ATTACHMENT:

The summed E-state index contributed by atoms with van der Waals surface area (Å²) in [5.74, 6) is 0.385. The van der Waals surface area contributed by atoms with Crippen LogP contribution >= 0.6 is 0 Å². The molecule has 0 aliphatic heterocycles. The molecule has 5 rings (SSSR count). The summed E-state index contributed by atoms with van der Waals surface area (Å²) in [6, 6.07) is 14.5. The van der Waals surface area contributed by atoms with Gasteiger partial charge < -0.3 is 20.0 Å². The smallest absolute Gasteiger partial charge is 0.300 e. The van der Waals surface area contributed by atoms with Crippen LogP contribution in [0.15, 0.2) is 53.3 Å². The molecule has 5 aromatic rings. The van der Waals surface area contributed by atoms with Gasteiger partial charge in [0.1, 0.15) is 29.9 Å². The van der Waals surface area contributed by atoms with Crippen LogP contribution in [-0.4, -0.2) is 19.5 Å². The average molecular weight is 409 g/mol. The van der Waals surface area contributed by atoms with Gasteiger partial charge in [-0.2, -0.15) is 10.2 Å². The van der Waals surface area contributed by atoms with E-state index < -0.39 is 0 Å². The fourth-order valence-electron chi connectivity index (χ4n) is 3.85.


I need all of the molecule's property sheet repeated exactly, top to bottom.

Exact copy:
The summed E-state index contributed by atoms with van der Waals surface area (Å²) in [5.74, 6) is 0.385. The van der Waals surface area contributed by atoms with Crippen LogP contribution >= 0.6 is 0 Å². The molecule has 0 aliphatic heterocycles. The molecule has 5 rings (SSSR count). The summed E-state index contributed by atoms with van der Waals surface area (Å²) in [6, 6.07) is 14.5. The van der Waals surface area contributed by atoms with Gasteiger partial charge < -0.3 is 20.0 Å². The smallest absolute Gasteiger partial charge is 0.300 e. The van der Waals surface area contributed by atoms with Crippen LogP contribution in [0.15, 0.2) is 53.3 Å². The molecule has 5 aromatic rings. The van der Waals surface area contributed by atoms with Gasteiger partial charge in [0.1, 0.15) is 29.9 Å². The van der Waals surface area contributed by atoms with Crippen LogP contribution in [-0.4, -0.2) is 19.5 Å². The average molecular weight is 409 g/mol. The van der Waals surface area contributed by atoms with Gasteiger partial charge in [-0.2, -0.15) is 10.2 Å². The van der Waals surface area contributed by atoms with E-state index < -0.39 is 0 Å². The fourth-order valence-electron chi connectivity index (χ4n) is 3.85.